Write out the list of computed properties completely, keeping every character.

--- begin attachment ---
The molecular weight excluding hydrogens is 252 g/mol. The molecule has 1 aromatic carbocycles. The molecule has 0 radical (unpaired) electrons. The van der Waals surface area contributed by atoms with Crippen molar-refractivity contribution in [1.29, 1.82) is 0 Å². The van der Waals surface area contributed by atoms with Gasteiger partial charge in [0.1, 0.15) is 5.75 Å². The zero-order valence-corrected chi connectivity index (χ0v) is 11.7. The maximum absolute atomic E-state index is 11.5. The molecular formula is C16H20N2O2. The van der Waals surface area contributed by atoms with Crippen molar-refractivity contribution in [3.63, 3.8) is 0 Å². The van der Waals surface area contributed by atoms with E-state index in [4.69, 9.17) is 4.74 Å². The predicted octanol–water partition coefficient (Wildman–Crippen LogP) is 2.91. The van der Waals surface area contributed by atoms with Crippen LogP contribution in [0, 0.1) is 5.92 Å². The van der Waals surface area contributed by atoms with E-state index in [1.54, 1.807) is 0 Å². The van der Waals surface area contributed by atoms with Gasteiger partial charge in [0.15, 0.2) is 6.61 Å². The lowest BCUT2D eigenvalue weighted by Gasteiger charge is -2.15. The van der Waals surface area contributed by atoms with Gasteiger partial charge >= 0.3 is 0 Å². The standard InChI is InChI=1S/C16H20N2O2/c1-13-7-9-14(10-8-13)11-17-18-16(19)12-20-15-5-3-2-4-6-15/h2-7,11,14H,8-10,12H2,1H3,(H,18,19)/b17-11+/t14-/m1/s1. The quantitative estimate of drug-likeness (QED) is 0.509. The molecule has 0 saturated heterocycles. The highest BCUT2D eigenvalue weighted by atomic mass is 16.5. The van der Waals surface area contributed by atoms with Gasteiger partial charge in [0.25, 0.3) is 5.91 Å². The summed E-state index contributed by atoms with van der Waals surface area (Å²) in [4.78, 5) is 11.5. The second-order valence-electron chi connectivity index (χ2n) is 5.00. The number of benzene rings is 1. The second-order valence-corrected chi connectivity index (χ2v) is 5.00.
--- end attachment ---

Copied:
The molecular weight excluding hydrogens is 252 g/mol. The molecule has 1 aromatic carbocycles. The molecule has 0 radical (unpaired) electrons. The van der Waals surface area contributed by atoms with Crippen molar-refractivity contribution in [1.29, 1.82) is 0 Å². The van der Waals surface area contributed by atoms with Gasteiger partial charge in [0.1, 0.15) is 5.75 Å². The zero-order valence-corrected chi connectivity index (χ0v) is 11.7. The maximum absolute atomic E-state index is 11.5. The molecular formula is C16H20N2O2. The van der Waals surface area contributed by atoms with Crippen molar-refractivity contribution in [3.63, 3.8) is 0 Å². The van der Waals surface area contributed by atoms with E-state index in [4.69, 9.17) is 4.74 Å². The predicted octanol–water partition coefficient (Wildman–Crippen LogP) is 2.91. The van der Waals surface area contributed by atoms with Crippen LogP contribution in [0, 0.1) is 5.92 Å². The van der Waals surface area contributed by atoms with E-state index in [1.54, 1.807) is 0 Å². The van der Waals surface area contributed by atoms with Gasteiger partial charge in [0.15, 0.2) is 6.61 Å². The lowest BCUT2D eigenvalue weighted by Gasteiger charge is -2.15. The van der Waals surface area contributed by atoms with Gasteiger partial charge >= 0.3 is 0 Å². The standard InChI is InChI=1S/C16H20N2O2/c1-13-7-9-14(10-8-13)11-17-18-16(19)12-20-15-5-3-2-4-6-15/h2-7,11,14H,8-10,12H2,1H3,(H,18,19)/b17-11+/t14-/m1/s1. The quantitative estimate of drug-likeness (QED) is 0.509. The molecule has 0 saturated heterocycles. The highest BCUT2D eigenvalue weighted by atomic mass is 16.5. The van der Waals surface area contributed by atoms with Gasteiger partial charge in [0.25, 0.3) is 5.91 Å². The summed E-state index contributed by atoms with van der Waals surface area (Å²) in [4.78, 5) is 11.5. The second-order valence-electron chi connectivity index (χ2n) is 5.00. The number of benzene rings is 1. The second-order valence-corrected chi connectivity index (χ2v) is 5.00.